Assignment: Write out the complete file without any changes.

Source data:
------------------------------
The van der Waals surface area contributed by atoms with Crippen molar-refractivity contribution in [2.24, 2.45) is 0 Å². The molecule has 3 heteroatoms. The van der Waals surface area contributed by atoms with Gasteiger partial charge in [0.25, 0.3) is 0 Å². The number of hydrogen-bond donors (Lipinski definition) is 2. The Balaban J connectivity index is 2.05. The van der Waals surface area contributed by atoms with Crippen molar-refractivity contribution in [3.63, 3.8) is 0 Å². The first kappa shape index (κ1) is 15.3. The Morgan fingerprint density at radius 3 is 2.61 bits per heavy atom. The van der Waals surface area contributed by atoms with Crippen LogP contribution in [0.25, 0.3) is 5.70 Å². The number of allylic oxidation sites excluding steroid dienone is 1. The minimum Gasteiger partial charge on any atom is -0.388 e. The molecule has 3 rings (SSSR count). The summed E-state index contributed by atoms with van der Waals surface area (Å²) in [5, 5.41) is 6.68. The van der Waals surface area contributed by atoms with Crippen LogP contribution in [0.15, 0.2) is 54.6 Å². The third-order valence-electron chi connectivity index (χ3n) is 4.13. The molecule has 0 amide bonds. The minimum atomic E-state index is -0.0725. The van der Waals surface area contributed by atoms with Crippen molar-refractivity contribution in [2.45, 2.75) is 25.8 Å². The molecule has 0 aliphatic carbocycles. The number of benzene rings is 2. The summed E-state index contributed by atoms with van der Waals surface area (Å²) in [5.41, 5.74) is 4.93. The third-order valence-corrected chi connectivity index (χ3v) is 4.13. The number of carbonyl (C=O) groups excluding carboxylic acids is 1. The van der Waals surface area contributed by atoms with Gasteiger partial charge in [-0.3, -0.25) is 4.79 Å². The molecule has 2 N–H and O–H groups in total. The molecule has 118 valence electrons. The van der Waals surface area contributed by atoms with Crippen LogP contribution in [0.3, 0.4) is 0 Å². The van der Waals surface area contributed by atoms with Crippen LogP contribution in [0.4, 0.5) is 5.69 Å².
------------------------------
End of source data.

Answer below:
The van der Waals surface area contributed by atoms with Crippen molar-refractivity contribution in [2.24, 2.45) is 0 Å². The molecule has 3 heteroatoms. The van der Waals surface area contributed by atoms with Gasteiger partial charge in [0.25, 0.3) is 0 Å². The number of hydrogen-bond donors (Lipinski definition) is 2. The Balaban J connectivity index is 2.05. The van der Waals surface area contributed by atoms with Crippen molar-refractivity contribution in [3.63, 3.8) is 0 Å². The first kappa shape index (κ1) is 15.3. The Morgan fingerprint density at radius 3 is 2.61 bits per heavy atom. The van der Waals surface area contributed by atoms with Crippen LogP contribution in [0.25, 0.3) is 5.70 Å². The number of allylic oxidation sites excluding steroid dienone is 1. The minimum Gasteiger partial charge on any atom is -0.388 e. The molecule has 3 rings (SSSR count). The summed E-state index contributed by atoms with van der Waals surface area (Å²) in [5, 5.41) is 6.68. The van der Waals surface area contributed by atoms with Crippen LogP contribution in [0.15, 0.2) is 54.6 Å². The third-order valence-electron chi connectivity index (χ3n) is 4.13. The molecule has 0 amide bonds. The minimum atomic E-state index is -0.0725. The van der Waals surface area contributed by atoms with Crippen molar-refractivity contribution in [2.45, 2.75) is 25.8 Å². The molecule has 0 aliphatic carbocycles. The number of benzene rings is 2. The summed E-state index contributed by atoms with van der Waals surface area (Å²) in [5.41, 5.74) is 4.93. The third-order valence-corrected chi connectivity index (χ3v) is 4.13. The number of carbonyl (C=O) groups excluding carboxylic acids is 1. The van der Waals surface area contributed by atoms with Gasteiger partial charge in [-0.3, -0.25) is 4.79 Å². The molecule has 2 N–H and O–H groups in total. The molecule has 118 valence electrons. The van der Waals surface area contributed by atoms with Crippen LogP contribution in [0.3, 0.4) is 0 Å². The van der Waals surface area contributed by atoms with Crippen LogP contribution in [0.4, 0.5) is 5.69 Å².